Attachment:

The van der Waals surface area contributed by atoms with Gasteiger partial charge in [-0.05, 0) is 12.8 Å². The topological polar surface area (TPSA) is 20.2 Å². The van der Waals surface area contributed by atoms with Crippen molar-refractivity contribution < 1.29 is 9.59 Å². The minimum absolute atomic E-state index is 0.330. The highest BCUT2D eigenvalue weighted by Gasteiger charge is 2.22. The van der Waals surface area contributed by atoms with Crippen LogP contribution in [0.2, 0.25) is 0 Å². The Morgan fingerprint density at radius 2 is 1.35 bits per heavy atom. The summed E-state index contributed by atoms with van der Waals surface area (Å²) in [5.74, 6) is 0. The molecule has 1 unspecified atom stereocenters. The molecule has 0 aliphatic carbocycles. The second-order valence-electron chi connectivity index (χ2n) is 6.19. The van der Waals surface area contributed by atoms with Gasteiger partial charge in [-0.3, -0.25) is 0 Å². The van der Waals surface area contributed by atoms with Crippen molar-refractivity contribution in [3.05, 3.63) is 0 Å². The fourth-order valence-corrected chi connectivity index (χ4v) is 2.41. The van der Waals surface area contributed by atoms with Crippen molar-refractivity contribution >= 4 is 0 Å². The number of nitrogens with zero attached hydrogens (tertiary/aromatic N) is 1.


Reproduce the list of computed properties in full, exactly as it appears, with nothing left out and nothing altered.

The van der Waals surface area contributed by atoms with Gasteiger partial charge in [-0.05, 0) is 12.8 Å². The topological polar surface area (TPSA) is 20.2 Å². The van der Waals surface area contributed by atoms with Crippen molar-refractivity contribution < 1.29 is 9.59 Å². The minimum absolute atomic E-state index is 0.330. The highest BCUT2D eigenvalue weighted by Gasteiger charge is 2.22. The van der Waals surface area contributed by atoms with Crippen LogP contribution in [0.2, 0.25) is 0 Å². The Morgan fingerprint density at radius 2 is 1.35 bits per heavy atom. The summed E-state index contributed by atoms with van der Waals surface area (Å²) in [5.74, 6) is 0. The molecule has 1 unspecified atom stereocenters. The molecule has 0 aliphatic carbocycles. The second-order valence-electron chi connectivity index (χ2n) is 6.19. The van der Waals surface area contributed by atoms with Gasteiger partial charge in [-0.3, -0.25) is 0 Å². The van der Waals surface area contributed by atoms with Crippen molar-refractivity contribution in [3.05, 3.63) is 0 Å². The fourth-order valence-corrected chi connectivity index (χ4v) is 2.41. The van der Waals surface area contributed by atoms with Crippen molar-refractivity contribution >= 4 is 0 Å². The number of nitrogens with zero attached hydrogens (tertiary/aromatic N) is 1.